California Literary Review


Oh, Those Crazy Modern Victorians: Or What the Heck Is Steampunk?


May 29th, 2013

While there is a sense of pride in having created something so wonderful, there is also a fear that it all might be tarnished or even taken away by the corporate entities that run the film industry, television networks, and fashion.

Civil War 150 – A Readers’ Guide (Part 3)


May 27th, 2013

The most notorious atrocity of the Draft Riots was the burning of the Colored Orphan Asylum, located on 5th Ave and 43rd street. Of the “50 Objects” from the New-York Historical Society, none is more poignant than a charred Bible from the Colored Orphan Asylum, “the sole, improbable artifact to endure the sacking and destruction of the orphanage.”

Blind Boys, Berkeley Blue, Phone Hacks and Wozniak


May 15th, 2013

The earliest phone phreak I’ve been able to identify was a young man who went by the nickname “Davy Crockett.” Back in the mid-1950s he figured out how to use a Davy Crockett Cat and Canary Bird Call Flute – a little 50-cent whistle they used to sell at Woolworth stores – to mimic a special tone that telephone operators used to communicate with one another. By imitating this tone he could place his own long distance calls for free.

Civil War 150 – A Readers’ Guide (Part 2)


May 15th, 2013

On a sultry summer afternoon, 150 years ago, a young man named Strong Vincent changed the course of American history. The date was July 2, 1863, around 4 P.M. The place was the left wing of the fish hook-shaped Union defensive position at Gettysburg.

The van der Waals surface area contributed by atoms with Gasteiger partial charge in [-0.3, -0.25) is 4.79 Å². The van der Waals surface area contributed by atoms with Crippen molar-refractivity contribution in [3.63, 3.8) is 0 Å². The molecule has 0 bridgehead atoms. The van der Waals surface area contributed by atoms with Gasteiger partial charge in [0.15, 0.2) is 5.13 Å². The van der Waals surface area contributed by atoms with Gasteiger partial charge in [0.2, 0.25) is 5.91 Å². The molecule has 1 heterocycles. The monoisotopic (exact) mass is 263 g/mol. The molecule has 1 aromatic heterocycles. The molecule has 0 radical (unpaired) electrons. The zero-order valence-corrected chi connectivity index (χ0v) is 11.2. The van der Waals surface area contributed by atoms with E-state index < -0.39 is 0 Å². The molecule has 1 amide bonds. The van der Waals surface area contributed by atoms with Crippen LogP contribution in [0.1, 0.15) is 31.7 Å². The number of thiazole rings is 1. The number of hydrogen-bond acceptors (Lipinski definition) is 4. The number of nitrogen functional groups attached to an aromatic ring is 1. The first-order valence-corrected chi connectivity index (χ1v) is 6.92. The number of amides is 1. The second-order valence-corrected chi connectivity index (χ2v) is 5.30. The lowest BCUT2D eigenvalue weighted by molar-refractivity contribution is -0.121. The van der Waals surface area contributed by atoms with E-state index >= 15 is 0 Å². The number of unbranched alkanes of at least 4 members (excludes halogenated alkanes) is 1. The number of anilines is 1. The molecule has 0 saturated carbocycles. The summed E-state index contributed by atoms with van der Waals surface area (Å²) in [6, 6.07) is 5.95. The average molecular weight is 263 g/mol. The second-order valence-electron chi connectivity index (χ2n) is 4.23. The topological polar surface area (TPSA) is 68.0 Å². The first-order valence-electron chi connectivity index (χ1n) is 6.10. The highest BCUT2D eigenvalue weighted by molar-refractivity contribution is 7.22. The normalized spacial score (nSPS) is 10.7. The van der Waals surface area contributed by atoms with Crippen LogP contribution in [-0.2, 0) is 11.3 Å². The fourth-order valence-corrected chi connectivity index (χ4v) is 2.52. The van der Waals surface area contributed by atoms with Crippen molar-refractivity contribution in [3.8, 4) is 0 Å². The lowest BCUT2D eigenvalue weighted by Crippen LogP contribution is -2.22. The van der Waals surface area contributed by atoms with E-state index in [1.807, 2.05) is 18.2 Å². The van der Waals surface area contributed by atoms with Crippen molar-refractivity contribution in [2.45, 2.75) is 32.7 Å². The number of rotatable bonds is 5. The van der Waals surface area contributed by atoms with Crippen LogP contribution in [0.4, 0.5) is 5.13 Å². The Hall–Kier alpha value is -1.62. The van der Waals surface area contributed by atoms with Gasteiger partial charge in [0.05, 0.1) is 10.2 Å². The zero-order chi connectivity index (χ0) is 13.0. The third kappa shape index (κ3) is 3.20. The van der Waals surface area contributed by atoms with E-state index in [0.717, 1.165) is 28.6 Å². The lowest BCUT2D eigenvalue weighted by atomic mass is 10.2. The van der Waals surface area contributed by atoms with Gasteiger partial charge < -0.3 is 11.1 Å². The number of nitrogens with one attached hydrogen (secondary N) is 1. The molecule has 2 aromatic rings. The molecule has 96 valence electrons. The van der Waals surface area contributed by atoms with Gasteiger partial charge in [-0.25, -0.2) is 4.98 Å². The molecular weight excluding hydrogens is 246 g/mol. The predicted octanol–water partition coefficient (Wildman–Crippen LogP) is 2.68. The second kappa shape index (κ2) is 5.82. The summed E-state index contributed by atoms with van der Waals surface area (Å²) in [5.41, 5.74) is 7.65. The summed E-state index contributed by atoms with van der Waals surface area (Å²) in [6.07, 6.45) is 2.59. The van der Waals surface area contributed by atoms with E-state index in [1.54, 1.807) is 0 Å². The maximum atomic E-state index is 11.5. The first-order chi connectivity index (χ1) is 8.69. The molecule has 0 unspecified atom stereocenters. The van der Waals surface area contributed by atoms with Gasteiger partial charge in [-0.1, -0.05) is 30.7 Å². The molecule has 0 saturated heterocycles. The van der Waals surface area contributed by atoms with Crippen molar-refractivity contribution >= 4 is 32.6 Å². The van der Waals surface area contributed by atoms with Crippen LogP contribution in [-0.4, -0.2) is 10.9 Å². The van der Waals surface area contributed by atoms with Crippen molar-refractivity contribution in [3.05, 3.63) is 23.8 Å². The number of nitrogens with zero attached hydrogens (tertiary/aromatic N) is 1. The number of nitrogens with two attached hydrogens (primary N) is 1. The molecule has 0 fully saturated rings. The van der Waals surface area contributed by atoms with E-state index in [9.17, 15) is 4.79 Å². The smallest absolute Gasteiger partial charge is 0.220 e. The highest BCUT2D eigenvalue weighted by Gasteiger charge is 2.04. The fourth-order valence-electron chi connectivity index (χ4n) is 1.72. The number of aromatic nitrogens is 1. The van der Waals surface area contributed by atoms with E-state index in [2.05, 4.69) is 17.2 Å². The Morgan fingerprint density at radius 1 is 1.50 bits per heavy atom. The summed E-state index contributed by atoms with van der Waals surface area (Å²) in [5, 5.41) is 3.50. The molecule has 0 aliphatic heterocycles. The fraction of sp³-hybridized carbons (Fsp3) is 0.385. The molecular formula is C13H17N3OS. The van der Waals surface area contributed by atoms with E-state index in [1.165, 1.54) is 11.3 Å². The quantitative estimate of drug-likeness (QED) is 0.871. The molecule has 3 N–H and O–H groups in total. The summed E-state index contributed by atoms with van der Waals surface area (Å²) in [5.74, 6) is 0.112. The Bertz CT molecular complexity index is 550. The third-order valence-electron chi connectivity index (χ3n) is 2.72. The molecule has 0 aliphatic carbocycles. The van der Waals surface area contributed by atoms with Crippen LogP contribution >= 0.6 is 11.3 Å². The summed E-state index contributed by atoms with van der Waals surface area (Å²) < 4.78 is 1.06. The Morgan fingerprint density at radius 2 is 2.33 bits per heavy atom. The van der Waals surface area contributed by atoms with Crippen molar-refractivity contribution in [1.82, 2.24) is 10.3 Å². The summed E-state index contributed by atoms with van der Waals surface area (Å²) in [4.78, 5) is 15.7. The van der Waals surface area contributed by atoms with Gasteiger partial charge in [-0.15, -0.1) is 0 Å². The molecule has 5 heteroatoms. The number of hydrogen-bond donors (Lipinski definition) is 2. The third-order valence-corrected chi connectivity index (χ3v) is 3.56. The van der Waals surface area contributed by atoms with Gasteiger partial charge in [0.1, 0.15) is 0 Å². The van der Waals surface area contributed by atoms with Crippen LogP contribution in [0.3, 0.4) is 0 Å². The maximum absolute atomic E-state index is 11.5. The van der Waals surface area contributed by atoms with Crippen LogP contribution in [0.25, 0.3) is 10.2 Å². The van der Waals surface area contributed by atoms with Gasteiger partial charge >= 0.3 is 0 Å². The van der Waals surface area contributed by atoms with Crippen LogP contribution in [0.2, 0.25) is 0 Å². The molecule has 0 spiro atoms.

Civil War 150 – A Readers’ Guide (Part 1)


May 8th, 2013

A sampling of new or recent books on the Civil War suggests that this bygone conflict is still relevant to the lives, hopes and fears of the American people in the twenty-first century. If anything, some of the new research and analysis of the Civil War shows that the terrible ordeal of 1861 to 1865 is more meaningful than it has ever been.

Book Review: The Book of My Lives by Aleksandar Hemon


May 2nd, 2013

The title The Book of My Lives is apt: rather than presenting a seamless memoir, Hemon instead emphasizes discontinuity, a series of Aleksandar Hemons moving before us in different settings, sometimes without roots to ground them. His decision to provide his version of a table of contents at the end of the book, and to title it “Table of Discontents,” is a play on words that reveals a sense of sadness and dislocation.

Book Review: Vampires in the Lemon Grove by Karen Russell


May 1st, 2013

An enterprising Japanese capitalist, presumably in conjunction with the state, recruits women from all over the country to work at an innovative new silk factory, appealing both to their own financial need and to their patriotism. Once they sign the Agent’s contract, the women find themselves mutating into human silkworms.

Book Review: Red Moon by Benjamin Percy


April 29th, 2013

Like its monsters, Red Moon is an impressive hybrid—a speculative novel about fairy tale horrors, a love story about star-crossed teenagers from different worlds, and a gritty political thriller.